Not many people get to say they grew up to do the thing they always wanted to. Not many people can say they truly love going in to work in the morning. I don't know many people who wouldn't love to get paid to be creative. And even though I worked my ass off to get here, and made countless sacrifices along the way, I still feel incredibly lucky.
Updating my LinkedIN profile I realized I think this is the first time I finally feel like I "made it". I have a well-respected job-title in the industry I love, the work is extremely rewarding, and I get paid a handsome salary that I can live quite comfortably at. This is the first time I don't feel like I'm just trying to get in, to prove myself. For the first time I truly feel like I'm in, I'm here. It's also the first time I've ever really felt like a grown up, a man. A man covered in tattoos who makes video games for a living...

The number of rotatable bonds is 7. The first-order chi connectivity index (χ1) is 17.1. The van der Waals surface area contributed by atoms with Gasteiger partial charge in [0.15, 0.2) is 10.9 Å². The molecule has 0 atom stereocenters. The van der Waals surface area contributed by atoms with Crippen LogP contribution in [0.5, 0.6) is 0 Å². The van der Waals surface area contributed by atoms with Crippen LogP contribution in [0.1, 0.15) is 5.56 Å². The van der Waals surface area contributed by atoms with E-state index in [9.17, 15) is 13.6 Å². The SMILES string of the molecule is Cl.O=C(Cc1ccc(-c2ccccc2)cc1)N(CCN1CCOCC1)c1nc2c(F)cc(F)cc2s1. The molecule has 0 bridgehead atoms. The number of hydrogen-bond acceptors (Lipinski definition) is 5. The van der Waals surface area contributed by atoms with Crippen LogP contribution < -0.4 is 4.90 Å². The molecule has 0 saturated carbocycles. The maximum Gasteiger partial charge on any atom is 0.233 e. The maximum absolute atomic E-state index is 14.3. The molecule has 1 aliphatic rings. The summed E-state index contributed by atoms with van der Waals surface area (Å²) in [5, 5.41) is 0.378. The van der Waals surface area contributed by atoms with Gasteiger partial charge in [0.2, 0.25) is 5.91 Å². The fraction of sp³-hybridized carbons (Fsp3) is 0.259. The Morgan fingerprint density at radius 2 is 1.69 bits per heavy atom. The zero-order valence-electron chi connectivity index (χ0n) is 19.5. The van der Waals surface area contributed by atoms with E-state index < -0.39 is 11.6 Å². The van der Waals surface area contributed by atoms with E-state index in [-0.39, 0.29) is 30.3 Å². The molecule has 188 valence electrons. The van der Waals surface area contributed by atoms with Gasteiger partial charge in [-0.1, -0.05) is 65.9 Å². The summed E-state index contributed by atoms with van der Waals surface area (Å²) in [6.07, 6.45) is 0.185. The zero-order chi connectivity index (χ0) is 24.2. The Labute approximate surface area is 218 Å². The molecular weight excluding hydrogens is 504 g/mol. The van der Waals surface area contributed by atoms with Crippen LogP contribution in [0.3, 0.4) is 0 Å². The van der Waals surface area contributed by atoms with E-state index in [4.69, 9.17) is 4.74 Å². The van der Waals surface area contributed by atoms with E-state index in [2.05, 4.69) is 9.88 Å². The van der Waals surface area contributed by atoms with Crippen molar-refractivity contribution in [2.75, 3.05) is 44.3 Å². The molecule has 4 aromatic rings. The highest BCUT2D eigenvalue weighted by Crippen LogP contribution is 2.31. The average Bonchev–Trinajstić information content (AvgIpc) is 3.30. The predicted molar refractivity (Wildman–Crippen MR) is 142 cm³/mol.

Sometimes I wish I could go back and tell previous versions of myself it was all leading here. I could tell the kid who thought of Level Design as a hobby that someday he'd get paid to do it, the teen who was anti-establishment that he'd some day work at one of the few industries that accepts you for who you are. Or maybe I wouldn't tell them at all. because all that uncertainty and confusion is what drove me to search for more out of life. It's what led me here.
I turn 28 this week and I'm a Game Designer. This entry was written on a plane on my way to Winnipeg for a vacation. Returning to where it all started. To recharge between projects, and celebrate with friends and family. And when I get back to Halifax, I will begin a new chapter. One that starts with me as a Game Designer, and takes me to new places, presents new challenges, and new adventures. I have plans for my career, and it's only just now beginning.